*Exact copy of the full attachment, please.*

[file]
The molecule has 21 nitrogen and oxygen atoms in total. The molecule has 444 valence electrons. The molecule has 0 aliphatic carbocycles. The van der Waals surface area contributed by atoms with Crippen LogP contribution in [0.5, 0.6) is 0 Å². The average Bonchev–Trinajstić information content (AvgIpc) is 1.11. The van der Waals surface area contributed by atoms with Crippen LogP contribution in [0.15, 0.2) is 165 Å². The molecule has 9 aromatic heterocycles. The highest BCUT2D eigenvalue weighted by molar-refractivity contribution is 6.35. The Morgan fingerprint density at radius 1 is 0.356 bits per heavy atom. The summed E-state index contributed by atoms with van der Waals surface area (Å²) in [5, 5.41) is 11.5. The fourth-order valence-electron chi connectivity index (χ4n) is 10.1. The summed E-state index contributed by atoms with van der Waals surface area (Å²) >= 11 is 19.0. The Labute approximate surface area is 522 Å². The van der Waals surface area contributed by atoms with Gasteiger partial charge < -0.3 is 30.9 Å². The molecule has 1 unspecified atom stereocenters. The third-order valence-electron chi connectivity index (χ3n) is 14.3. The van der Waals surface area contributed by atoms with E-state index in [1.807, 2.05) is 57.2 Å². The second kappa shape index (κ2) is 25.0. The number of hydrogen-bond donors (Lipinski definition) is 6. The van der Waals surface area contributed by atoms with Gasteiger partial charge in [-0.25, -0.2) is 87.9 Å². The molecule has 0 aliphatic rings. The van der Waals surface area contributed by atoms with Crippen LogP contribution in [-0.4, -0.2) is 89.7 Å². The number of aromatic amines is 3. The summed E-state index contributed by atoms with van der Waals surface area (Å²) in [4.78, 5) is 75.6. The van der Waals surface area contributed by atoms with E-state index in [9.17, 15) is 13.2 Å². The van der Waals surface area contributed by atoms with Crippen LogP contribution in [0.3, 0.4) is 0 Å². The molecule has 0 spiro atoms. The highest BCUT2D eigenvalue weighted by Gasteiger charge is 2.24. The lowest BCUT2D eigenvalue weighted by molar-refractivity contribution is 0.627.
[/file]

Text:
The molecule has 21 nitrogen and oxygen atoms in total. The molecule has 444 valence electrons. The molecule has 0 aliphatic carbocycles. The van der Waals surface area contributed by atoms with Crippen LogP contribution in [0.5, 0.6) is 0 Å². The average Bonchev–Trinajstić information content (AvgIpc) is 1.11. The van der Waals surface area contributed by atoms with Crippen LogP contribution in [0.15, 0.2) is 165 Å². The molecule has 9 aromatic heterocycles. The highest BCUT2D eigenvalue weighted by molar-refractivity contribution is 6.35. The Morgan fingerprint density at radius 1 is 0.356 bits per heavy atom. The summed E-state index contributed by atoms with van der Waals surface area (Å²) in [5, 5.41) is 11.5. The fourth-order valence-electron chi connectivity index (χ4n) is 10.1. The summed E-state index contributed by atoms with van der Waals surface area (Å²) >= 11 is 19.0. The Labute approximate surface area is 522 Å². The van der Waals surface area contributed by atoms with Gasteiger partial charge < -0.3 is 30.9 Å². The molecule has 1 unspecified atom stereocenters. The third-order valence-electron chi connectivity index (χ3n) is 14.3. The van der Waals surface area contributed by atoms with E-state index in [1.807, 2.05) is 57.2 Å². The second kappa shape index (κ2) is 25.0. The number of hydrogen-bond donors (Lipinski definition) is 6. The van der Waals surface area contributed by atoms with Gasteiger partial charge in [-0.25, -0.2) is 87.9 Å². The molecule has 0 aliphatic rings. The van der Waals surface area contributed by atoms with Crippen LogP contribution in [-0.4, -0.2) is 89.7 Å². The number of aromatic amines is 3. The summed E-state index contributed by atoms with van der Waals surface area (Å²) in [4.78, 5) is 75.6. The van der Waals surface area contributed by atoms with E-state index in [9.17, 15) is 13.2 Å². The van der Waals surface area contributed by atoms with Crippen LogP contribution in [0.3, 0.4) is 0 Å². The molecule has 0 spiro atoms. The highest BCUT2D eigenvalue weighted by Gasteiger charge is 2.24. The lowest BCUT2D eigenvalue weighted by molar-refractivity contribution is 0.627.